State officials say a federal appeals court ruling in a lawsuit involving the Louisiana Road Home hurricane relief program will allow them to move ahead with grants for about 120 homeowners.
On April 8, a federal appeals court in Washington vacated a preliminary injunction in a discrimination case filed by two fair-housing organizations in New Orleans, along with five African-American homeowners. The lawsuit argued that it was unfair for the program to base grant amounts on pre-Katrina market value, as opposed to actual rebuilding costs. The plaintiffs say African-Americans are more likely than whites to have their Road Home grants based upon the pre-storm market value of their homes, rather than the estimated cost to repair damage.
The injunction in the case had kept the state Office of Community Development’s Disaster Recovery Unit from paying some grants from the Road Home program, a state-run, federally funded program that paid for repair or purchase of some homes damaged by hurricanes Katrina and Rita in 2005.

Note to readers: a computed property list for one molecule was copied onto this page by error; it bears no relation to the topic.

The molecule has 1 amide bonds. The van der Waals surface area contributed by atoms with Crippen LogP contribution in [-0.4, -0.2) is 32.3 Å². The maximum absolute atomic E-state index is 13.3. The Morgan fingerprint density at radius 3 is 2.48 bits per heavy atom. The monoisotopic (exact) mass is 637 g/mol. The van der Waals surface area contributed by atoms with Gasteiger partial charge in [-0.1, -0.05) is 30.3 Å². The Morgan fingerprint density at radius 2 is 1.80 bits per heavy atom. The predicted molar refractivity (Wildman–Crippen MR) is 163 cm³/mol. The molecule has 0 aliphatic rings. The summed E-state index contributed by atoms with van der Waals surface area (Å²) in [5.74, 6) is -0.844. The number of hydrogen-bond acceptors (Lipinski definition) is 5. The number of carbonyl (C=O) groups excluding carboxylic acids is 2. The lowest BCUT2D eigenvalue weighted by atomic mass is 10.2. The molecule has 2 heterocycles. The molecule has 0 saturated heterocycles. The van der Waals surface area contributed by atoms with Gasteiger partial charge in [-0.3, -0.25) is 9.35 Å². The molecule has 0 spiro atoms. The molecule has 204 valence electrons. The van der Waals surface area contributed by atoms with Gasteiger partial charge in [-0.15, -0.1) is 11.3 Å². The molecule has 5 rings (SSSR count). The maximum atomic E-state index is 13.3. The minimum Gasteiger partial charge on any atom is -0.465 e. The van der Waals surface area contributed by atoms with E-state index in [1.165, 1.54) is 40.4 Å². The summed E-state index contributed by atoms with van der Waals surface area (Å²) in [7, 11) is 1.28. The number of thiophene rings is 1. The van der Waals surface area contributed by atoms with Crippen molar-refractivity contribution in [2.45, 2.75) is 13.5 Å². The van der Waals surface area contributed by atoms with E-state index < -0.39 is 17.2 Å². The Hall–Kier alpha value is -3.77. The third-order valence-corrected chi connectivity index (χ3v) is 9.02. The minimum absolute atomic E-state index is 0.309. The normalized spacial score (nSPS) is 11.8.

Statements from both sides in the case indicate they are trying to reach a settlement in the lawsuit, filed against federal and state authorities.
“Obviously we’re pleased that the court acted on our request to remove the injunction against the state, which was preventing us from accessing millions of dollars meant to help Road Home applicants,” Louisiana Commissioner of Administration Paul Rainwater said. He said the state and the federal Department of Housing and Urban Development are working to reach a settlement with the plaintiffs.
“We are pleased to hear that state officials share our commitment to reaching a resolution that benefits families without the need for further litigation. And we pledge to continue working with state and federal officials toward that end,” said a statement released on behalf of the five black homeowners, the Greater New Orleans Fair Housing Action Center and the National Fair Housing Alliance.